Things That Aren’t True Anymore…Glue Does Stick Well To End Grain!

Saturday, December 11, 2021
Virtual Meeting Available

Meeting Agenda

Meeting Date: December 11, 2021

9:30 AM: Member join and social time

10:00 AM: Club Business

10:15 AM: Presentation

This will be a virtual-only meeting using the WebEx platform.

One of the oldest axioms in woodworking is that glue doesn’t really adhere well to end grain, implying that glue joints where one or both surfaces are end grain are, at best, inferior.  I’ve “known” this my entire woodworking life and have been an active proponent/teacher of avoiding this condition when designing or executing woodworking projects.  Well, it appears that I have been wrong about some of these long-accepted tenets, and I’d like to share the research that has led me to this awakening, and how we might all consider changing some of our woodworking techniques as a result.

I have recently become aware of some impressive investigation/testing by Patrick Sullivan in a 16-minute video called Glue Myths: 1. End Grain, which can be found here:  This video has kind of blown up the Internet for many “connected” woodworkers, so my guess is that some of you have already seen it.  If you haven’t, it might be a good idea to watch it once before the meeting.  We will be watching the video in its entirety during the meeting, partly for those members who haven’t previously seen it, and partly because a second watching will allow you to possibly glean additional information that will help you in the discussion that follows.  While it’s not normally our practice to watch videos as program content, this video is done so well that it’s by far the best way to tell the “story,” which is (spoiler alert!), that glue does indeed adhere incredibly well to end grain surfaces and, as a result, we might need to rethink some long-held beliefs about joint strength and use.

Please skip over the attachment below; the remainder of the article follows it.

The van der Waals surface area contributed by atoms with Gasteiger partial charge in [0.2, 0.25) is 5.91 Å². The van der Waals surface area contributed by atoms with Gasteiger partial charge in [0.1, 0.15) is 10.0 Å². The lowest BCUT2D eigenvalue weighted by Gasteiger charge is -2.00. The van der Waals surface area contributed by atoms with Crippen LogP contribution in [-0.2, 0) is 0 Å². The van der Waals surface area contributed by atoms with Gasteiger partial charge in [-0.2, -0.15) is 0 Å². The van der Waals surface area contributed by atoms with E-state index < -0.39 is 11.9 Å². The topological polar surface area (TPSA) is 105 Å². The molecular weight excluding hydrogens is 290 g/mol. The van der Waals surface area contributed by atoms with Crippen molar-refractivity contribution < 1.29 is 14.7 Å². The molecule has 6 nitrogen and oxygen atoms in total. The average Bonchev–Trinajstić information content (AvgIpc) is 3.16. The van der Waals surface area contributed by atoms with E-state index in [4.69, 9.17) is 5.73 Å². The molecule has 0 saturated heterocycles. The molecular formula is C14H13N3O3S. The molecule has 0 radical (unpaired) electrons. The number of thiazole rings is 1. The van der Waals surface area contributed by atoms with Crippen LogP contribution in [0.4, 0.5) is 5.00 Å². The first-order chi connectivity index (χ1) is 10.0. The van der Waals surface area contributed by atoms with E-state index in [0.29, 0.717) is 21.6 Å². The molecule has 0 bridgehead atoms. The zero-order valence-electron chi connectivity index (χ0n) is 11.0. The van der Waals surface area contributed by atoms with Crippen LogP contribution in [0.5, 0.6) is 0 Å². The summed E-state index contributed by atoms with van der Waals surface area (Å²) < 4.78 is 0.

After watching the video, I will provide commentary and some physical examples of ways in which this new information might change the way we choose which joints to use, how we spread glue, how/why these age-old “rules” may have started in the first place, and, most importantly, avoiding misuse of this new information in our methods of work.  I have spent a lot of time thinking about this video, talking with others, watching other related videos, and reading lots of comments from other woodworkers looking to better understand the impact of this new understanding of how some glues work (only a PVA glue, Titebond II, was tested).  In addition to my own thoughts based on years of professional experience, my commentary will include a synthesis of many of the ideas/questions that were raised by others in my research reading.  In addition to your questions during the presentation, we hope to have a lively discussion or Q&A after the video and commentary are concluded. 

As an aside, I became aware of this video because one of our members, Matt Kollar, forwarded a link to Ken Bayer, one of our Program Directors, with a simple comment something like, “You gotta see this…!”  This is how this program idea got started and is a great example of member-generated requests/ideas for programs.  Thanks, Matt! For everyone else, let’s keep those ideas coming.

— Bill James

Meeting Highlights